Samsung snark sours iPhone perceptions

The shoe is on the other foot. I hope Apple wears it well, because I expect it's a tight fit.

Samsung is doing to Apple what the "Get a Mac" marketing campaign did to Windows a half-decade ago: Change perceptions, for the negative. Apple's ad campaign is one of the best conceived for tech products, using two actors to represent a Mac and Windows PC and convey simply complex concepts about why one is better than the other. That campaign crushed the Windows brand at a time when Microsoft delayed Windows XP's successor, which thumped on the market in late 2006 like someone flying fast and far from a trampoline. Samsung's "The Next Big Thing is Here" campaign -- squarely slamming iPhone and its idolaters -- similarly succeeds.

So says YouGov BrandIndex, which measures consumer perceptions about products like iPhone. "Samsung has just edged past the iPhone in consumer perception in the US (adults 18+), likely powered by their new set of ads bashing the Apple fanboys who camp out for hours to buy the new iPhone," Ted Marzilli, BrandIndex managing director, says.

I wrote about the first commercial the day after it aired (November 22), describing it as "among the best tech ads I've seen in years". I wrote about another in the "Next Big Thing" series on December 2; BrandIndex says it aired the day before.

"The two snarky ads, which promote the Galaxy S II, appear to be affecting the iPhone’s consumer perception, sending it into decline around the time the first ad appeared and continuing now," Marzilli says. "At the same time, Samsung’s perception has crept up gradually and just surpassed iPhone last week. The ads were released around November 22nd and December 1st".

He explains about the chart above: "iPhone’s buzz score began sinking around November 28, with a buzz score of 33 -- the current score is 25. Samsung, whose buzz score was 19 compared to the iPhone’s 29 on October 3rd, is now at 26".

As I've oft said, in business perception is everything. In branding, perception is even more. Until Samsung's snarky TV commercials, only Verizon's "Droid Does" campaign offered any real challenge to iPhone, or perceptions about it. But Verizon didn't attack iPhone, which Samsung does with the kind of oft-hand cleverness that reminds of "Get a Mac". That's all without ever mentioning Apple or iPhone, even though the fake Apple-store look-alike and iPhone geeks waiting "30 hours" in line are unmistakable.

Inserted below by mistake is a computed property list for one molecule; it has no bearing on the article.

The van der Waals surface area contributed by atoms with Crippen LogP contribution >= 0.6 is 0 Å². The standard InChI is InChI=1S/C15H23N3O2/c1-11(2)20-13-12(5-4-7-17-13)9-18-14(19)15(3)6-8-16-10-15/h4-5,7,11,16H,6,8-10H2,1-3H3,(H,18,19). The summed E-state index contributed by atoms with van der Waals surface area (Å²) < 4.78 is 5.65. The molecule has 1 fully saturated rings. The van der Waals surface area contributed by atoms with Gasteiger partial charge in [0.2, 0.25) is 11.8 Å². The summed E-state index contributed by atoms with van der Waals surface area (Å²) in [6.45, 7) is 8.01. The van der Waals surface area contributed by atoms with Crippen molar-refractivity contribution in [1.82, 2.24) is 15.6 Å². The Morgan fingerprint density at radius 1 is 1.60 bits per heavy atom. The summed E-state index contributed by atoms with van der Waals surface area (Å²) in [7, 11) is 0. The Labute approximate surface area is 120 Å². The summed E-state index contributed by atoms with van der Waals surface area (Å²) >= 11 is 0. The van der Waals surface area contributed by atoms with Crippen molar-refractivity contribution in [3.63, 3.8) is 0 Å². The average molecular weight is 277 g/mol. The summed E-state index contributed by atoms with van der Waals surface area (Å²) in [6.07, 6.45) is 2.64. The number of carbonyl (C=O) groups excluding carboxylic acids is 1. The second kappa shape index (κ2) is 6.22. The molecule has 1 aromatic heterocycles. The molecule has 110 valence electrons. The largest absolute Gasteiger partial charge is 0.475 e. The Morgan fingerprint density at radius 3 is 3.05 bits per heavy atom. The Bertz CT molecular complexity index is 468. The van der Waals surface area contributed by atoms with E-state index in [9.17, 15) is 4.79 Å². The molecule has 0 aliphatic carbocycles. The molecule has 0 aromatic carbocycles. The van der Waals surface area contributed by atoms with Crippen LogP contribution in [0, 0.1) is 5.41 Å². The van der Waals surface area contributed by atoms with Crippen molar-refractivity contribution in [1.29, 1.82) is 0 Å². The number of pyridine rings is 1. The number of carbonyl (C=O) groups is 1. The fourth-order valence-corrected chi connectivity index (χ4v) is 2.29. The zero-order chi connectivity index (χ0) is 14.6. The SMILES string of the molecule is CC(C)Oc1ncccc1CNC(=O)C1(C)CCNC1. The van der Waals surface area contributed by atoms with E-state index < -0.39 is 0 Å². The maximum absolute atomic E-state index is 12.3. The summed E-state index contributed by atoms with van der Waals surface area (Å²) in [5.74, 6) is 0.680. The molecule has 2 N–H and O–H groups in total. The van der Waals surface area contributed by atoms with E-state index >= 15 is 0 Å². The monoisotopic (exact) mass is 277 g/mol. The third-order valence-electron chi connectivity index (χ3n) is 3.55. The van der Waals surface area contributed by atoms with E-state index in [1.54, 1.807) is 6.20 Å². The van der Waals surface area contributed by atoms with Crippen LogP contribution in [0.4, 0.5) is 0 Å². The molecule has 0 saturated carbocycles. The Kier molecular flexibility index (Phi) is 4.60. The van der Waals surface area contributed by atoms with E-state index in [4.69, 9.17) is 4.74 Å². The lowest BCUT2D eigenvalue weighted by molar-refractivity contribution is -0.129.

The commercials are effective for lots of reasons. These are mine; Marzilli doesn't give anyway:

1. The TV spots are immediately familiar. iPhone fans waiting in line hours on end outside Apple Store is part of the cultural lexicon. It's a stereotype.

2. Casting is exceptional. These actors are believable iPhone idolaters. They are the stereotype.

3. Like "Get a Mac" there is delicious putdown -- many viewers will delight seeing obsessed, Apple hipsters made to look foolish.

4. Editing is exceptional, particularly the way jump cuts take the viewer down the line of people and interactions between them.

5. Samsung airs many different TV spots, and they're 15, 30 and 60 seconds long.

6. These ads get heavy rotation in prime time, like those for iPhone.

7. Each commercial, even the 15-sec spots, tell a story. There is a clearly communicated concept -- comparison between Galaxy S II and iPhone.

8. Samsung effectively communicates Galaxy S2 benefits over iPhone, while also emphasizing competitor's deficits.

9. The iPhone line waiters mainly are the ones saying the corporate brand name -- "Samsung", in an exasperated, stunned way that is more memorable than if a voice-over had done so.

10. The TV spots make you laugh -- the jokes are good.

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